College of Law > About > News > depaul-migration-collaborative
December 4, 2023 /
One of the DMC's most notable projects so far is the DePaul Migration Advocates (DMA), which produces videos of alumni discussing their work in immigration and migration. Law students Anna Cooper ('25) and Mecca Wilkinson ('24) recently participated in the DMA by contacting alumni, conducting intake and final interviews, and assisting with the editing process.
Cooper wanted to study immigration law because she heard it was fulfilling work. "As a 1L, I had a specific idea of what immigration law looks like," she explains, “but the DMA taught me that it's much more diverse than I expected. I learned a lot about the different paths available to those interested in the field."
Wilkinson, a 4L pursuing a JD/LLM in International Law, had a background in immigration before coming to DePaul Law. She worked on her former employer's corporate social responsibility team, and she went to law school to engage in human rights on a policy and diplomacy level. With the DMA, her former background helped her lead more conversational interviews and delve deeper into topics.
For both students, one of the best aspects of the DMA was working with DePaul's extensive law alumni network. Many DePaul alumni have gone into immigration/migration work. Talking directly with them highlighted the breadth of opportunities in this field, the importance of the work and the value of making connections—particularly in this niche area of law. They were able to learn firsthand, not just about the subject matter, but what it's like to be a practicing attorney in this area and the variety of roles available.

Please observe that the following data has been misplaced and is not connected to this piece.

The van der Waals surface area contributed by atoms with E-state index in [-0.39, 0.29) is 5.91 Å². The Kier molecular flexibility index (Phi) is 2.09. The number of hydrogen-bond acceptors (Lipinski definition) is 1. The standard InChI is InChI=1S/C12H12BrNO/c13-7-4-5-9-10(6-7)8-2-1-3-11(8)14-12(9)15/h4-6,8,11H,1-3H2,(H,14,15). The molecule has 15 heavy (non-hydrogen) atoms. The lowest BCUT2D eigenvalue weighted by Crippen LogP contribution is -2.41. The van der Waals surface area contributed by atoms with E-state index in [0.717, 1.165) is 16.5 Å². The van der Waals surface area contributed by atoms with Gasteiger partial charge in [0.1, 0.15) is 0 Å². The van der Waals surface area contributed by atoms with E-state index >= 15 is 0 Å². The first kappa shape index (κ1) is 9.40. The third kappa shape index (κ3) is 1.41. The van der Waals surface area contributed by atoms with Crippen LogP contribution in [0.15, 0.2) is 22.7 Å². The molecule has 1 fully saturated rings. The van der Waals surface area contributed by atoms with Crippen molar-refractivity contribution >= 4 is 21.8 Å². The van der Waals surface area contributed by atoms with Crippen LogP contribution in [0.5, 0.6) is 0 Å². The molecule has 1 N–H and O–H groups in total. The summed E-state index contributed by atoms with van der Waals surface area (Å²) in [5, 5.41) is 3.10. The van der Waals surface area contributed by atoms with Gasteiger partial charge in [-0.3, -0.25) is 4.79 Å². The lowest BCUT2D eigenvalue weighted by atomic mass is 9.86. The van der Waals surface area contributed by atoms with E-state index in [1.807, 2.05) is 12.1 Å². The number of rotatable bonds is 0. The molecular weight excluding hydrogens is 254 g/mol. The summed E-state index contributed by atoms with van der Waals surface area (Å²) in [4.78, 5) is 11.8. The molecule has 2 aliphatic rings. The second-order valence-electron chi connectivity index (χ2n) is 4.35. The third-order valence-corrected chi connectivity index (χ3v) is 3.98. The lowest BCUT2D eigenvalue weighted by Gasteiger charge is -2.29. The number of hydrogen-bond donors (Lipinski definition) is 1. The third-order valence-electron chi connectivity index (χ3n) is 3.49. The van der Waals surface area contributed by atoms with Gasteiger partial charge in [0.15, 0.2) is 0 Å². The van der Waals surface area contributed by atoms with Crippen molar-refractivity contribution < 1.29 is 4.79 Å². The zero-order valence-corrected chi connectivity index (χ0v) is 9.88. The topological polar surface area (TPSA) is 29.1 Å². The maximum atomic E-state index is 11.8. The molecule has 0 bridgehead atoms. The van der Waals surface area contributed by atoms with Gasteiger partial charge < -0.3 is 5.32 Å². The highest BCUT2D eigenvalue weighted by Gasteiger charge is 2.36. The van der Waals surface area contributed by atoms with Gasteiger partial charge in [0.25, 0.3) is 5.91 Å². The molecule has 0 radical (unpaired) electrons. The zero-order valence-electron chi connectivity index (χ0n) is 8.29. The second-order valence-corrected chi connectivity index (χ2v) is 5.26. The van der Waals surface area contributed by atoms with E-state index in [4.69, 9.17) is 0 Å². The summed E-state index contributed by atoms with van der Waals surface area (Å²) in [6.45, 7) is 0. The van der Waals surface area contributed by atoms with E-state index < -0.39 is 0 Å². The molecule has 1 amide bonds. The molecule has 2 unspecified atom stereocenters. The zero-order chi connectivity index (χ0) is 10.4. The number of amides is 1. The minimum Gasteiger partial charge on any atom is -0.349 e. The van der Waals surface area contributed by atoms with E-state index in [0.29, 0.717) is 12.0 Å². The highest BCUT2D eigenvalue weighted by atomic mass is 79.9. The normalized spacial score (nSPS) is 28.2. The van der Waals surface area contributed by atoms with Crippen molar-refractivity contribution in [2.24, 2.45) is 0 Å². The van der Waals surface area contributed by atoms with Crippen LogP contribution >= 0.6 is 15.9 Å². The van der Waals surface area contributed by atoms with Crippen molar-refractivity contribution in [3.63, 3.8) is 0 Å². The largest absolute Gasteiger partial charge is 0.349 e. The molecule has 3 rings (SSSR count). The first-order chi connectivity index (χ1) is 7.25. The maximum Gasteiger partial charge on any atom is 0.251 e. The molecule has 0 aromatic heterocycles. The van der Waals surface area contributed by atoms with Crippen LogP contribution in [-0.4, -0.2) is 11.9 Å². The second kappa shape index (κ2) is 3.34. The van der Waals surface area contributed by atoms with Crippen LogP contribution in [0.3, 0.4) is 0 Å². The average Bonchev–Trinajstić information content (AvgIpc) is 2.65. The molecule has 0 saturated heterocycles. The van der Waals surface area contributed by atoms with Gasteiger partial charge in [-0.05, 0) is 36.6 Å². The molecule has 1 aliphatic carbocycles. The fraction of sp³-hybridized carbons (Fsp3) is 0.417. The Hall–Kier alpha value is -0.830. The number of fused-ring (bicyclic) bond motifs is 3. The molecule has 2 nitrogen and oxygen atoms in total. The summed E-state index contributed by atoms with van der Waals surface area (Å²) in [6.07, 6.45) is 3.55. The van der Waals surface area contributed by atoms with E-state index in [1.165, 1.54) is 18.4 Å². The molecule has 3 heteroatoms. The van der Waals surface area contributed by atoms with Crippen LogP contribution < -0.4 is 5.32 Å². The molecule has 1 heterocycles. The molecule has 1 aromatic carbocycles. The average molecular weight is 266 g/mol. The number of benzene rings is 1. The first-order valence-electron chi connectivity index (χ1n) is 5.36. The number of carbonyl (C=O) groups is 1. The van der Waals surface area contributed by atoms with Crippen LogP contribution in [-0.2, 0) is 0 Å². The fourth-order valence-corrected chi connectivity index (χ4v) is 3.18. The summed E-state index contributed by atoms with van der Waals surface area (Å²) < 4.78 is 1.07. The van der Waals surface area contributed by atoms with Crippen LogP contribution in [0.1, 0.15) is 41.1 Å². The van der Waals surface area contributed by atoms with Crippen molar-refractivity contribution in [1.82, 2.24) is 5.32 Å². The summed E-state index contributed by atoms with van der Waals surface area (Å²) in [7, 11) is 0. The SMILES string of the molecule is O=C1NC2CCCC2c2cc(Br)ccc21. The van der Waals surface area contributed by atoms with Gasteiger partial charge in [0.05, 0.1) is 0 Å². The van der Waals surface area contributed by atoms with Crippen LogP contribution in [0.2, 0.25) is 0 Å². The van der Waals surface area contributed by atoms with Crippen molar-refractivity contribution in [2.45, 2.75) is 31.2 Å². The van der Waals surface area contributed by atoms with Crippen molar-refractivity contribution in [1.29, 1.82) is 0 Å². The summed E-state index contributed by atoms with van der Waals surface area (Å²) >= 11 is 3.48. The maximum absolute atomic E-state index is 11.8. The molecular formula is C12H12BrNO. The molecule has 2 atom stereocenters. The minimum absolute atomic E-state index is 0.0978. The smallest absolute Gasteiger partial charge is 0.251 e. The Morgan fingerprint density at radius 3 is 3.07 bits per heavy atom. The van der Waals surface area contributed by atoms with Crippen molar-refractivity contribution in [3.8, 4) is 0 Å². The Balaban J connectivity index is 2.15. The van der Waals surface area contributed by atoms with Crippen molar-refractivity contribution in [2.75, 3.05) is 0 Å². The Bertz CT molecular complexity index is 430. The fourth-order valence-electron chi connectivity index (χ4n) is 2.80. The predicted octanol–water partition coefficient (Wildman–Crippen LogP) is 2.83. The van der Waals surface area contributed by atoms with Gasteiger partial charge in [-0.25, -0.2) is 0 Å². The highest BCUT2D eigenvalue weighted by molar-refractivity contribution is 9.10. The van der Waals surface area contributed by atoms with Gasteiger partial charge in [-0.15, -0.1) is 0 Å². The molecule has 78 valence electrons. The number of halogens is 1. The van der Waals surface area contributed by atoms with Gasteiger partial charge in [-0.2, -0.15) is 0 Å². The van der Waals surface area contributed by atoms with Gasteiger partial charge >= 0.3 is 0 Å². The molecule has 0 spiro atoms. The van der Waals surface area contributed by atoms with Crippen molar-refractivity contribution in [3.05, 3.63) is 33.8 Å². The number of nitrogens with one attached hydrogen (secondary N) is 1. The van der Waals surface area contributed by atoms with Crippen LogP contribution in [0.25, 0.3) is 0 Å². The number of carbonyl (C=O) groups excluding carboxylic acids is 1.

One notable alumna interviewed was Rebecca Carson ('08), who served as chief of staff for the director of the United States Citizenship and Immigration Services and as chief of the Office of Citizenship under the Obama administration. She was instrumental in creating and implementing the Deferred Action for Childhood Arrivals (DACA) program, which allows individuals brought to the United States as children to receive a two-year deferred action from deportation.
Cooper and Wilkinson's participation with the DMA provided them with benefits on both a personal and professional level. Cooper comments, "If you're passionate about immigration and want more exposure into the field, the DMC is a great way to do it. The people leading the project made this opportunity extremely accessible to anyone interested."
Wilkinson praises the wider goal of DMA, which is "to create more education about what migration and immigration looks like in the U.S. from both sides—the people experiencing it and the people providing services. Putting all of this information into an easily digestible series of videos is a great way to connect with people who don't necessarily know much about migration and immigration, and students can get substantial insights into what a professional life in this field looks like."
The experience has helped to deepen their interest but also think about how their future career paths will include immigration. Cooper recognizes that, "It's super important work, but highly emotional, intense and constantly changing under different administrations." Though she does not see this as her future full-time occupation, she believes it is a “great first step" for anyone considering immigration law as their future career path, and she values the networking opportunities it provides. Wilkinson plans to work broadly in the international law sector, versus immigration or migration specifically, and in her words, she “might do more on the migration side. I think it's something that I'll always be touching and something that I'll always have an on eye on for sure."